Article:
• Watkins, Lyman. An Eclectic Compendium of the practice of medicine. John M. Scudder’s Sons. Cincinnati . 1895. P. 425.
• Webster, HT. Dynamical therapeutics—a work devoted to the theory and practice of specific medication with special references to the newer remedies. Webster Medical Publishing Company. Oakland , California . 1898. P. 301, 420, 511, 539.
• Felter, Harvey and Lloyd, John Uri. King’s American Dispensatory. Ohio Valley Company. Cincinnati . 1898. P. 1118.
• Felter, Harvey. Syllabus of Eclectic Materia Medica and Therapeutics. Scudder Brothers Company. Cincinnati . 1901 P. 360.
• Fyfe, John William. Pocket Essentials of Modern Materia Medica and Therapeutics. The Scudder Brothers Company. Cincinnati . 1903. P. 163.
• Lloyd, John Uri. History of the Vegetable Drugs of the Pharmacopoeia of the United States . Eclectic Bulletin 18: Pharmacy number 4. 1911. P. 53.
• Ellingwood, Finely. American Materia Medica, Therapeutics, and Pharmacognosy. Ellingwood’s Therapeutist. Chicago . 1919. P. 378.
• Dr.Dukes Phytochemical and Ethnobotanical Data bases. Agricultural Research Service. USDA.
• Lin SC et al. Hepatoprotective effects of Arctium lappa on liver injuries induced by chronic ethanol consumption and potentiated by carbon tetrachloride. J.Biomed.Sci 2002 Sep–Oct;9(5):401–9. From PubMed abstracts.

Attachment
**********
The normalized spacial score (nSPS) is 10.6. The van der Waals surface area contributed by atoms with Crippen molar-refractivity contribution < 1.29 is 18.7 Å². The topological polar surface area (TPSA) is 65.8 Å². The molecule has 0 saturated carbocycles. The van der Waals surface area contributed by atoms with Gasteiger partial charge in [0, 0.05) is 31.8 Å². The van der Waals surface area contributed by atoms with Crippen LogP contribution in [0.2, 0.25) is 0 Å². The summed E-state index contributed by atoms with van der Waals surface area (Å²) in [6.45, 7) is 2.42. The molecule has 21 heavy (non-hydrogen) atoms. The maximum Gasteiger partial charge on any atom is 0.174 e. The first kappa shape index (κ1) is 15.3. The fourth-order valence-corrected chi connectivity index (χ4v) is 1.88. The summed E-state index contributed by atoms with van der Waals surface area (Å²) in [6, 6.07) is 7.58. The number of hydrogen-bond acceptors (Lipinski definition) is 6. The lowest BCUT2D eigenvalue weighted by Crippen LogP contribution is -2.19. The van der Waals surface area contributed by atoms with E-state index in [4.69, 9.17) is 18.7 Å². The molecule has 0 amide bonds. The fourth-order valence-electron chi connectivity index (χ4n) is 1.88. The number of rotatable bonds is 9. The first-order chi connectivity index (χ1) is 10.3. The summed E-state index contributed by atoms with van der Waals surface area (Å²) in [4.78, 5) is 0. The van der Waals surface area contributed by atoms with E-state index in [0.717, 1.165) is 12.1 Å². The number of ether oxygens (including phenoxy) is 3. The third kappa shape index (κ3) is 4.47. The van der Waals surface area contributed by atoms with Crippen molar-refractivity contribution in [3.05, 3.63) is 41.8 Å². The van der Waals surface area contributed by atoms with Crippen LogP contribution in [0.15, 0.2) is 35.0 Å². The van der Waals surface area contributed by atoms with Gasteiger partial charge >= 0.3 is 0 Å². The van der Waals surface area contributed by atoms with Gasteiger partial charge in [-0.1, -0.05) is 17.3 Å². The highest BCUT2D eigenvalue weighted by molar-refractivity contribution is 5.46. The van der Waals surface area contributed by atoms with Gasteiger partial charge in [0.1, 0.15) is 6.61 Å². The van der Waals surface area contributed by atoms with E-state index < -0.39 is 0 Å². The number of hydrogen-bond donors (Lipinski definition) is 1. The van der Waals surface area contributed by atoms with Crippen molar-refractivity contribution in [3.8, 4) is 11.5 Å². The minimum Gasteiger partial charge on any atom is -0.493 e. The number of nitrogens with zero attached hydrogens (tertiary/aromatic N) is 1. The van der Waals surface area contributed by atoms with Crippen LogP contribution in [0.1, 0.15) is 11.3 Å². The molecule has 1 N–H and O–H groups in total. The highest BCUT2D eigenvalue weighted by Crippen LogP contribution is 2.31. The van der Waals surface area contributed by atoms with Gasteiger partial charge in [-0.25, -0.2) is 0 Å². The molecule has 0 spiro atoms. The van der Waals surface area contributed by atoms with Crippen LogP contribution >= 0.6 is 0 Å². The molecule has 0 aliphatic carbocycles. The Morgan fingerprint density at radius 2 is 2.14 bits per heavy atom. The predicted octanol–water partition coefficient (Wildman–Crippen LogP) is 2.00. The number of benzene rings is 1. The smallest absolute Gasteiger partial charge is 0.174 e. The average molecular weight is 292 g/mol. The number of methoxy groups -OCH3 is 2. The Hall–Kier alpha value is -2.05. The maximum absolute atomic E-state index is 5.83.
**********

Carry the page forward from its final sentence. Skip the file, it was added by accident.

• Lin SC et al. Hepatoprotective effects of Arctium lappa on carbon tetrachloride and acetaminophen induced liver damage. American Journal of Chinese Medicine 2000; 28(2):163–73. From PubMed abstracts.
• Lin CC et al. Anti-inflammatory and radical scavenge effects of Arctium lappa. American Journal of Chinese Medicine 1996; 24(2): 127–37. From PubMed abstracts.
• Hirose M et al. Effects of arctiin on PhIP-induced mammary, colon, and pancreatic Carcinogenesis in female Sprague-Dawley rats and MeIQx induced hepatocarcinogenesis in male F344 rats. Cancer Letter 2000 Jul 3; 155(1): 79–88. From PubMed abstracts.
Notes from the Eclectic Physicians
1854: JOHN KING
Properties and Uses – Alterative, diaphoretic, diuretic and aperient. Useful in scorbutic, syphilitic, scrofulous, gouty, leprous and nephritic diseases. To prove effectual its use must be perservered in for a long time. The seeds are more diuretic than the root, and are said to be likewise a more useful alterative; they are principally used in nephritic complaints. Externally the leaves or their juice in the form of an ointment, have been employed with advantage in cutaneous diseases, and obstinate ulcers Dose, of a decoction or syrup, half a pint three times a day.
1855; Dyer (Vegetable Principles)
Medical use – Useful in rheumatism, scrofulous affections, and inflammation of the kidneys. It must be used for a long time to be of much benefit. Dose . Take two ounces of the root, and boil in three pints of water, to two pints, and one pint given a day. The seeds are diuretic, and should be given in tablespoonful doses three times a day.
1883: Scudder: (alterative)
Therapeutic action: Burdock is described as alterative, diaphoretic, diuretic, aperient, and resolvent.